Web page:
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Publication numberUS7268727 B2
Publication typeGrant
Application numberUS 10/835,699
Publication dateSep 11, 2007
Filing dateApr 30, 2004
Priority dateApr 30, 2004
Fee statusPaid
Also published asUS20050242991
Publication number10835699, 835699, US 7268727 B2, US 7268727B2, US-B2-7268727, US7268727 B2, US7268727B2
InventorsPaul Yalden Montgomery, David Gary Lawrence
Original AssigneePaul Yalden Montgomery, David Gary Lawrence
Export CitationBiBTeX, EndNote, RefMan
External Links: USPTO, USPTO Assignment, Espacenet
Method and apparatus for improved position, velocity, orientation or angular rate sensor
US 7268727 B2
Abstract
A global navigation satellite system (GNSS) receiver system includes a processing unit; and one or more antenna units for receiving GNSS signals, each of the antenna units having a phase center; one or more inertial sensor units each positioned substantially adjacent the phase centers; and at least one communication channel between each antenna unit and the processing unit.
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Claims(83)
1. A global navigation satellite system (GNSS) receiver system associated with an object, comprising:
a processing unit; and
a plurality of antenna units for receiving GNSS signals, each of the antenna units including an antenna element, each of said antenna elements having a phase center;
one or more inertial sensor units each positioned substantially adjacent said phase centers; and
at least one communication channel between each antenna unit and said processing unit.
2. A GNSS receiver system in accordance with claim 1, wherein said processing unit determines at least one of a position, velocity, orientation, or angular rate of said object.
3. A GNSS receiver system in accordance with claim 1, wherein said processing unit uses data from said plurality of antenna units and data from said one or more inertial sensor units to determine at least one of a position, velocity, orientation, or angular rate of said object.
4. A GNSS receiver system in accordance with claim 3, wherein said plurality of antenna units includes GNSS signal tracking unit and a means for receiving an external reference signal.
5. A GNSS receiver system in accordance with claim 4, further comprising an external reference oscillator, wherein said external reference oscillator delivers a common reference signal to one or more of said antenna units.
6. A GNSS receiver system in accordance with claim 1, further comprising one or more RF coaxial cables coupling said processing unit and said plurality of antenna units, said processing unit further comprising a power supply, said one or more RF coaxial cables providing power to said plurality of antenna units.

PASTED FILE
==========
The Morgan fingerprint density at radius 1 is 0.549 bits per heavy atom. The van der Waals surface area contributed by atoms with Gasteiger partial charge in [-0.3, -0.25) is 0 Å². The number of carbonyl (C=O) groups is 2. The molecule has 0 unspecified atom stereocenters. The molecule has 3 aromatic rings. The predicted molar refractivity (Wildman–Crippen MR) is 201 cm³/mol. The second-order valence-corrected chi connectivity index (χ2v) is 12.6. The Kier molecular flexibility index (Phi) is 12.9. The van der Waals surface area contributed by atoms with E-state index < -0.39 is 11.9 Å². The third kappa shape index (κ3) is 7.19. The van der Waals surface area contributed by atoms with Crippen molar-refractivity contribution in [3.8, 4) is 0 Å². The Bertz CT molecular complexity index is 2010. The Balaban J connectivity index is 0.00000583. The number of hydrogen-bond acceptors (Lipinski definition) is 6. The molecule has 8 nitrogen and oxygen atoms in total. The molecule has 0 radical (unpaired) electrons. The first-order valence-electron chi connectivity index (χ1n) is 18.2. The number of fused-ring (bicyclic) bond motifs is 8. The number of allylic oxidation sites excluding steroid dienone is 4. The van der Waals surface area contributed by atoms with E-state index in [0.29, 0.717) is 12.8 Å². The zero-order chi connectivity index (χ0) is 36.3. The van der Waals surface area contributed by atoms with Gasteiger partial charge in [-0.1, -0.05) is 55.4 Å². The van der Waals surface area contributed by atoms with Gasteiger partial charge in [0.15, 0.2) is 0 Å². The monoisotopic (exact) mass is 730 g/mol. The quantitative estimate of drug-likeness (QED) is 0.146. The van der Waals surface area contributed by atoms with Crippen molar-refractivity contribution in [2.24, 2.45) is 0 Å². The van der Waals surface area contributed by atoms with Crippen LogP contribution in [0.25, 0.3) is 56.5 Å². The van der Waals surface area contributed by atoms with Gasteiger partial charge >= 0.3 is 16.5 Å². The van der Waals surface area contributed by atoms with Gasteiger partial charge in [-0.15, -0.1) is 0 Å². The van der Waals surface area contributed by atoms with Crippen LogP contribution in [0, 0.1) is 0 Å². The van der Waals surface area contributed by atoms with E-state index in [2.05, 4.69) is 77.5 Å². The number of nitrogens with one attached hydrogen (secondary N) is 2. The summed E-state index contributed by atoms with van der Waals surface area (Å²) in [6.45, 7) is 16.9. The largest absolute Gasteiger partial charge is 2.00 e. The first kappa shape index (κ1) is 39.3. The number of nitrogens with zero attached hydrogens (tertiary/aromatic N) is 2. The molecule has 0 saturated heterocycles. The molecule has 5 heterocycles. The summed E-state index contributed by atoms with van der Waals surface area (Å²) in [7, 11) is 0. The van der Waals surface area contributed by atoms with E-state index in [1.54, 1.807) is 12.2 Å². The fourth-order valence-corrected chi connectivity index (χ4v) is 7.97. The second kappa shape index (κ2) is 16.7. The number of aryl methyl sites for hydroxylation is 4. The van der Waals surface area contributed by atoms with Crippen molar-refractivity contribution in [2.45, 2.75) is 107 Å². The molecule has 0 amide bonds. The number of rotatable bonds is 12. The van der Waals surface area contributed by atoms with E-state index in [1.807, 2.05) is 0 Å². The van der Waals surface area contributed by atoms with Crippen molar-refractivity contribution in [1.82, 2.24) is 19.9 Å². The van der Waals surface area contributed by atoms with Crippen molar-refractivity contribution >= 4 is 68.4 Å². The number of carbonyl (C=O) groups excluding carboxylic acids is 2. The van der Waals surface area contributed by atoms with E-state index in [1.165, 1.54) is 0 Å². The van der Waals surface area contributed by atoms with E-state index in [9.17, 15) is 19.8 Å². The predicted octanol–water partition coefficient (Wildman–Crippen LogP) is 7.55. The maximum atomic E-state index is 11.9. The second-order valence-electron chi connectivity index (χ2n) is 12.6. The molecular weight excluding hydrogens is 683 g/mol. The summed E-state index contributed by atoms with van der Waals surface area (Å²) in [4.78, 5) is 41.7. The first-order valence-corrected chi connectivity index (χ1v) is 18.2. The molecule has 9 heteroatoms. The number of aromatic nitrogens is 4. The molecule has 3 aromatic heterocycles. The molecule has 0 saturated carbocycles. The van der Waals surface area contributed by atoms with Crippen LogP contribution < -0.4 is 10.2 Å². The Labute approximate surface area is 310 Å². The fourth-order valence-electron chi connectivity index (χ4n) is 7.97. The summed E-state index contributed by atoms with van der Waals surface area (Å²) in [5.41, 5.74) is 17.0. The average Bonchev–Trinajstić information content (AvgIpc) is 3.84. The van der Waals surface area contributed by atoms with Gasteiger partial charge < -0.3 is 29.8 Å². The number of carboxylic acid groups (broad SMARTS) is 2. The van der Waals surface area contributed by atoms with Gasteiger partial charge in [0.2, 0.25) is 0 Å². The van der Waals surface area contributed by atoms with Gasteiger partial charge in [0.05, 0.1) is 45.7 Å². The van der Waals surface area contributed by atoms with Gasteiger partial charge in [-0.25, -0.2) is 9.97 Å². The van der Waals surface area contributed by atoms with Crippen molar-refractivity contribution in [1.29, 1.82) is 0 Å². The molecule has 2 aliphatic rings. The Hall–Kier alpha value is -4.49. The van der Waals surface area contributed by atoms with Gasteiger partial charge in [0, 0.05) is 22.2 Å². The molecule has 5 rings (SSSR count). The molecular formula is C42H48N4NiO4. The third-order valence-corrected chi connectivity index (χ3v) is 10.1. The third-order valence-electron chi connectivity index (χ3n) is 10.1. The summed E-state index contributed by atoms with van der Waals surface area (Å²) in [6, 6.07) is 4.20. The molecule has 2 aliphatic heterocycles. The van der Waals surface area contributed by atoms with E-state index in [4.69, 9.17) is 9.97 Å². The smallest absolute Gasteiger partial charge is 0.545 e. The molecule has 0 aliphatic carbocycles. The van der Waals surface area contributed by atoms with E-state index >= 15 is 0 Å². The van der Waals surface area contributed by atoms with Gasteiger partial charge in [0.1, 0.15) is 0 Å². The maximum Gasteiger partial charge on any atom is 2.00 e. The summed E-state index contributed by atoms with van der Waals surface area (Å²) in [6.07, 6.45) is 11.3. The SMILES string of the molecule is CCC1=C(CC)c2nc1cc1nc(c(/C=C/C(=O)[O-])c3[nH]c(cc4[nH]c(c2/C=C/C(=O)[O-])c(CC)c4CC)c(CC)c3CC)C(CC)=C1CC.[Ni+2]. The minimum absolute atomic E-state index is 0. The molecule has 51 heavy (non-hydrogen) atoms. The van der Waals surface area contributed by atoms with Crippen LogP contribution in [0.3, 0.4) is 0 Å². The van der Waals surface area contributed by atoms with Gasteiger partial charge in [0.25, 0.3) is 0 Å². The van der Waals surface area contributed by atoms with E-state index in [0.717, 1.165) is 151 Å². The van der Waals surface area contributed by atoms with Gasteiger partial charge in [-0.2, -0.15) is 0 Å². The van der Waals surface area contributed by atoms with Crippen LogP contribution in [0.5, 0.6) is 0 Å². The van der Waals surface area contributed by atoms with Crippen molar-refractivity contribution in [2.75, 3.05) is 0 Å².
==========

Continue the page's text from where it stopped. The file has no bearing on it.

7. A GNSS receiver system in accordance with claim 1, wherein inertial measurement data are transmitted via said at least one communications channel in at least one of analog or digital form.
8. A GNSS receiver system in accordance with claim 7, wherein an RF coaxial cable is used as said at least one communications channel.
9. A GNSS receiver system in accordance with claim 8, wherein GNSS data and inertial measurement data are transmitted from said plurality of antenna units using at least one of EDMA, TDMA or COMA modulation.
10. A GNSS receiver system in accordance with claim 7, wherein said at least one communications channel is bidirectional.
11. A GNSS receiver system in accordance with claim 3, wherein said object is substantially rigid.
12. A GNSS receiver system in accordance with claim 3, wherein said output of said plurality of antenna units and said output of said one or more inertial units are used for component level failure detection and isolation.
13. A GNSS receiver system in accordance with claim 3, wherein said output of said plurality of antenna units and said output of said one or more inertial units are used for GNSS carrier phase cycle slip detection and isolation.
14. A GNSS receiver system in accordance with claim 3, wherein said object comprises a plurality of substantially rigid bodies, articulated with respect to each other.
15. A GNSS receiver system in accordance with claim 3, wherein said object is substantially flexible.
16. A GNSS receiver system in accordance with claim 15, wherein said plurality of antenna units are used to determine flexibility of said oblect.
17. A GNSS receiver system in accordance with claim 3, wherein said object comprises a plurality of substantially rigid bodies.
18. A GNSS receiver system in accordance with claim 17, wherein said plurality of antenna units are attached to each of said substantially rigid bodies.
19. An antenna unit for use in a global navigation satellite system (GNSS) receiver, comprising:
a GNSS antenna element having a phase center and a downconverter for receiving GNSS signals from the GNSS antenna element;
an integrated inertial sensor unit positioned substantially adjacent said phase center.